Twenty-six members of a Qatari royal hunting party, captured in Iraq more than a year ago, were part of the swap agreement recently reached in Syria, a report says.
A person briefed about the rescue operation told Middle East Eye online news portal that the royals were a “fundamental part of the swap deal”, refuting claims that Qatar’s role was for “purely humanitarian reasons”.
The Syrian government and militant groups struck a deal in March that envisaged the transfer of 16,000 people from Shia-majority Foua and Kefraya in exchange for the evacuation of militants and their families from al-Zabadani and Madaya towns in the southwestern province of Rif Dimashq.
According to the unnamed source, a Qatari plane was in Iraq’s Baghdad airport on Sunday awaiting completion of the agreement, said the portal which is often cited by The Guardian, The New York Times and the BBC News.
The Qatari hunting party, including members of the al-Thani ruling family, was detained in Iraq in December 2015 after they entered the country to capture falcons and hunt bustards.
Two of the members of the hunting party were freed last week as the agreement neared fruition.
The Guardian quoted sources close to the talks as saying that urgent efforts to secure the release of the remaining royals led to the Syria evacuation plan being finalized.
According to the newspaper, the group that captured the Qatari royals was understood to be Kata’eb Hezbollah, a popular resistance group fighting Daesh militants in Iraq.
Qatar is widely believed to be among the main supporters of Takfiri militants fighting in Syria and Iraq and has therefore drawn harsh criticisms.
West, Arab allies silent on Rashideen carnage
Nearly 126 people, including at least 68 children, lost their lives when a powerful bomb explosion struck near several buses carrying evacuees from Kefraya and Foua on Saturday as they waited to enter the city of Aleppo.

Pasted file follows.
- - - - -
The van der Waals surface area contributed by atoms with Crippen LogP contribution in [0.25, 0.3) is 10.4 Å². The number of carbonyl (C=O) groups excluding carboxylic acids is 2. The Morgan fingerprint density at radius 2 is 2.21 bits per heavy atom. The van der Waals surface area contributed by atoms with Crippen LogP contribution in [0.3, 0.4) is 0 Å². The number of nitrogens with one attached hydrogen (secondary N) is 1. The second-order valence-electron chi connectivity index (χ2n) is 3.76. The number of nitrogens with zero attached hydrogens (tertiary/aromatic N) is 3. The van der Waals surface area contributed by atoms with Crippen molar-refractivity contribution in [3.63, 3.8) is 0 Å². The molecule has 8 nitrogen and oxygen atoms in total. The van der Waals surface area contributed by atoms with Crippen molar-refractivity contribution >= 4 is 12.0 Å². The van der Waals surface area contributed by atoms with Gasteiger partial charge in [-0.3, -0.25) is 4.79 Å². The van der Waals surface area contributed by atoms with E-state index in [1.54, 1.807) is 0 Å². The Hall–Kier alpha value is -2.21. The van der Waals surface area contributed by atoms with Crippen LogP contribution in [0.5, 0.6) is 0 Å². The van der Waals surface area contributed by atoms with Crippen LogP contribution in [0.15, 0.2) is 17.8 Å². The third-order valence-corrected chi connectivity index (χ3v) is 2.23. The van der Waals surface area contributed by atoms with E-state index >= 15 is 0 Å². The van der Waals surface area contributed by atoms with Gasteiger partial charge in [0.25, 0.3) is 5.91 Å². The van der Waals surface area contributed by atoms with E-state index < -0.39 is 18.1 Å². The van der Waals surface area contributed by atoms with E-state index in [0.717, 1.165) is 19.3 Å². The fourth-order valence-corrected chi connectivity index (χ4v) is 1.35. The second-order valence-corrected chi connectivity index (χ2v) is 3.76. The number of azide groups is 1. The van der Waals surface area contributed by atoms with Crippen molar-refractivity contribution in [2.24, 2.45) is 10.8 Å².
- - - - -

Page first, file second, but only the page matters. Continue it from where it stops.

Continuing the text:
The blast hit the Rashideen district on the western outskirts of Aleppo as buses were stopping at a checkpoint on Saturday afternoon.
There was no immediate claim of responsibility for the blast which the government blamed on terrorists but the Ahrar al-Sham terrorist group is suspected to have carried out the bombing.
UN aid chief Stephen O’Brien condemned the bombing but there was no reaction from Western governments and their Arab allies which pounced on a suspicious chemical attack in Khan Shaykhun to level accusations against the Syrian government.
The US used the attack as a pretext to launch a missile strike against a Syrian air base near Homs from where the government targets terrorist positions.
While Damascus denied carrying out the chemical attack, Western televisions repeatedly showed choking children apparently under the influence of poison gas to accuse the Syrian government.
However, missing from their news bulletins were the scenes of carnage in Rashideen after the Saturday terrorist bombing.
The agreement is the latest in a string of evacuation deals, which the government of President Bashar Assad says are the best way to end the violence after more than six years of war.
Under the recent deal, residents of Foua and Kefraya were agreed to be transferred to the outskirts of Aleppo City, while the gunmen and their families would leave for Idlib City.
Over 30,000 people are expected to be evacuated under the deal, which began on Wednesday with an exchange of prisoners between militants and government forces.